On October 12, 2002, the world was shocked by news of a series of terrorist bombings in Bali, Indonesia.
Two separate bombs had exploded in the Kuta tourist area and a third in Denpasar, tragically killing 202 people, including 88 Australians.
Stan’s latest series, Bali 2002, focuses on the stories of those who perished, the survivors who lived to tell the story, and the Australian Federal Police and Indonesian authorities tasked with investigating the devastating attacks .
Daily Mail Australia visited the set of Stan Original’s ‘Bali 2002’ miniseries in Sydney’s Rosehill, where the modern day streets were transformed into Kuta, 2002, the morning after the bombings
Bali 2002, starring Australians Richard Roxburgh and Rachel Griffiths and Bridgerton actress Claudia Jessie, will be released on September 25, weeks before the 20th anniversary of the bombings.
In March, Daily Mail Australia visited the miniseries set in Sydney’s Rosehill, where the modern streets were transformed in Kuta, 2002, the morning after the bombings.
Smoke billowed from the air, burnt out cars and collapsed buildings, Balinese market stalls and buildings that survived the devastating blasts – all expertly recreated by an ingenious production team.
The miniseries was directed by Katrina Irawati Graham and Peter Andrikidis (pictured on set).
The production team also painstakingly recreated the signs that hung on the same buildings in Kuta exactly 20 years ago.
Cast and crew filmed a scene with a group of Australian police officers, led by Roxburgh, who played officer Graham Ashton, investigating the aftermath of the bombings and speaking to actors playing Balinese locals.
On set, Daily Mail Australia spoke to series director Katrina Irawati Graham, executive producer Tim Pye and series production designer Tim Ferrier.
The series, starring Australians Richard Roxburgh and Rachel Griffiths and Bridgerton actress Claudia Jessie, will be released on September 25, weeks before the 20th anniversary of the bombings
“We had a duty of care to make the series as truthful as possible,” said Tim Pye before discussing survivor’s reaction to the series’ production.
“People wanted to tell their stories. Experience living through this shocking reaction.
Two survivors of the bombings came to the set after expressing a desire to visit them.
The set featured burnt out cars and collapsed buildings, Balinese market stalls (pictured) – all expertly recreated by a brilliant production team
“They were really moved by that,” Mr. Pye recalled. “It was moving for me and moving for her.”
The crew also revealed that the two survivors were oddly keen to take a picture with the actor who plays the bomber.
Bali 2002 was 15 months in development, with construction of the Kuta set beginning in December.
Cast and crew were also seen filming a scene in which a group of Australian police officers, led by Roxburgh, who played officer Graham Ashton (pictured), investigate the aftermath of the bombings and spoke to actors playing Balinese locals
The scene involved Australian Federal Police officers and a forensics team, who were investigating the aftermath of the bombings and speaking to Balinese locals
There was an attempt to make a series based on the 2005 Indonesian bombings involving many of the same crew members.
But a week before filming began, another terrorist attack occurred in Bali. A series of bombs were detonated in the seaside resorts of Kuta and Jimbaran, killing 23 people including the three bombers involved.
Ironically, the bombings resulted in production of the earlier series being halted and eventually halted altogether.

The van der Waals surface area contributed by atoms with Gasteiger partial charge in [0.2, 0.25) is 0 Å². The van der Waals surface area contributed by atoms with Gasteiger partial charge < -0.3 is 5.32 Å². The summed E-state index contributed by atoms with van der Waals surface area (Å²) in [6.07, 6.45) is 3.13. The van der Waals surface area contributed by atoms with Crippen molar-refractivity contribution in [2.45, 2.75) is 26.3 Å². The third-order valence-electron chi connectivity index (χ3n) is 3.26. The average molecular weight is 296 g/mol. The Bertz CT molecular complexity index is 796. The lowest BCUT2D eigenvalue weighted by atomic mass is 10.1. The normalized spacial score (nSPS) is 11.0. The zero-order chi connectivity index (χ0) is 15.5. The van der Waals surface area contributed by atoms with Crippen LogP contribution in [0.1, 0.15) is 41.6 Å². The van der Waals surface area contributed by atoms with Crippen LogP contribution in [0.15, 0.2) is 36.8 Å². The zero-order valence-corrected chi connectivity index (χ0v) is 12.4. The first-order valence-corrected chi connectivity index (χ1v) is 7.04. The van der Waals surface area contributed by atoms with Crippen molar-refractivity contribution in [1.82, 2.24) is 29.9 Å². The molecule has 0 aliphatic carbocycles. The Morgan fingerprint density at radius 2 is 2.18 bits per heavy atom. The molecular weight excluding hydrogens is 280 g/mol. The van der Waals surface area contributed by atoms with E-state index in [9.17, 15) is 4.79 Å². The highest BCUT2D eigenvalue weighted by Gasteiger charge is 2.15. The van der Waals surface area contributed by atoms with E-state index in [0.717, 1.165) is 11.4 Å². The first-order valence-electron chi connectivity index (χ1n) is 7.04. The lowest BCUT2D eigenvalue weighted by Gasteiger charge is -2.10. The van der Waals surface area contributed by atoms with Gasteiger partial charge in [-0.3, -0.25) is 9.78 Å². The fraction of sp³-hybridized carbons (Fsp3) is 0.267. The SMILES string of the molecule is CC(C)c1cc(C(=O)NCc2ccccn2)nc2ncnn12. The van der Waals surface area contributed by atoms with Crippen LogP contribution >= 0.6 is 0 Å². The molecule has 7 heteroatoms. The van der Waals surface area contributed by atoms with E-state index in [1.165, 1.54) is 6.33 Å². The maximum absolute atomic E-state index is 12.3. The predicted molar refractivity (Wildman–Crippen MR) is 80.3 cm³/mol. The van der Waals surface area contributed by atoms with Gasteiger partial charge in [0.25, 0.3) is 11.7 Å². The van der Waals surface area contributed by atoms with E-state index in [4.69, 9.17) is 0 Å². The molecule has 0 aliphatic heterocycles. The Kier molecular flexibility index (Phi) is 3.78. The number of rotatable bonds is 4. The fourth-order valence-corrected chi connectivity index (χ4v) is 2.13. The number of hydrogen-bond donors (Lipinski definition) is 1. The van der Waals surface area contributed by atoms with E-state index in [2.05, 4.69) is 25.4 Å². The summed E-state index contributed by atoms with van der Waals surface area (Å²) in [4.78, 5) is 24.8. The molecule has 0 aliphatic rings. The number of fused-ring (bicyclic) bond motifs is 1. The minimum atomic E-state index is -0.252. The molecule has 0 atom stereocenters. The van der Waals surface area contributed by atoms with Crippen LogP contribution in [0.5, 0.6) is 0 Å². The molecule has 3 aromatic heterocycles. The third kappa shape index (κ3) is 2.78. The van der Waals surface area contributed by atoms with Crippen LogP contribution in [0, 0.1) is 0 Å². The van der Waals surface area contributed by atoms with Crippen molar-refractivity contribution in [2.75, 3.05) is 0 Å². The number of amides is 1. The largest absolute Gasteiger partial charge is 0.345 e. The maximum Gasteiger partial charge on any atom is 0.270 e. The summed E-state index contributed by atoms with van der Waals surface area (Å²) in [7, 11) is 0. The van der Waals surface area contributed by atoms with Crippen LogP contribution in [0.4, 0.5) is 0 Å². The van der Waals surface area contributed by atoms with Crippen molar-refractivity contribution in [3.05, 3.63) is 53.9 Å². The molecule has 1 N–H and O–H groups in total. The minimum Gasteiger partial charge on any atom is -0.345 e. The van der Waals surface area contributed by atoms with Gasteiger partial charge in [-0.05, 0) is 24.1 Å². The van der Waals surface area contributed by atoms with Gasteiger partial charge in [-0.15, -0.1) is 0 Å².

Bali 2002 was 15 months in development. There was an attempt to film a show based on the 2005 Indonesia bombings, but production was halted after the 2005 Bali bombings
Stan gave the green light 17 years later for a new miniseries based on the 2002 bombings, with director Katrina Irawati Graham explaining that the decision to shoot in Australia over Indonesia was made because it was “more reliable”.
Series production designer Tim Ferrier, the mastermind behind the sets’ construction, pulled the original plans, along with some props and set pieces from the 2005 production, into the new one.
He had built an identical set outside of Jakarta – the capital of Indonesia – for the 2005 series and was about to throw away the props when he was called on board as production designer for the new show last year.
Series production designer Tim Ferrier was pictured on the set of Bali 2002. Mr Ferrier had painstakingly recreated the site of the bombings
Construction on the set began in December after Stan gave the series the green light. Up to 60 people worked with Mr. Ferrier to build it
“We tried to represent the road and signage as accurately as possible,” he said of recreating the site of the bombings.
“I was determined to keep it true to the place.”
Mr Ferrier explained that he was forced to take “a bit of license” for the set as he “might not be able to grasp the extent of the devastation”.
Mr Ferrier explained that he was “relentless” about being as accurate as possible and staying “true” to the place
There were between 20 and 30 people working on the set at any one time, with up to 60 construction workers at one point.
Mr. Ferrier noted that because of his connection to the original show, it was “good” for his “soul” to recreate the set.
He recalled the reaction of two survivors who visited the set he built with his own two hands.
“It was cathartic and exciting for her,” he said.
Bali 2002 will be available to stream on Stan starting September 25, 2022.
Bali 2002 will be available to stream on Stan starting September 25, 2022
https://www.dailymail.co.uk/tvshowbiz/article-11247217/Bali-2002-EXCLUSIVE-really-like-set-Stans-highly-anticipated-miniseries.html?ns_mchannel=rss&ns_campaign=1490&ito=1490 Bali 2002 EXCLUSIVE: What it’s really like on the set of Stan’s highly anticipated miniseries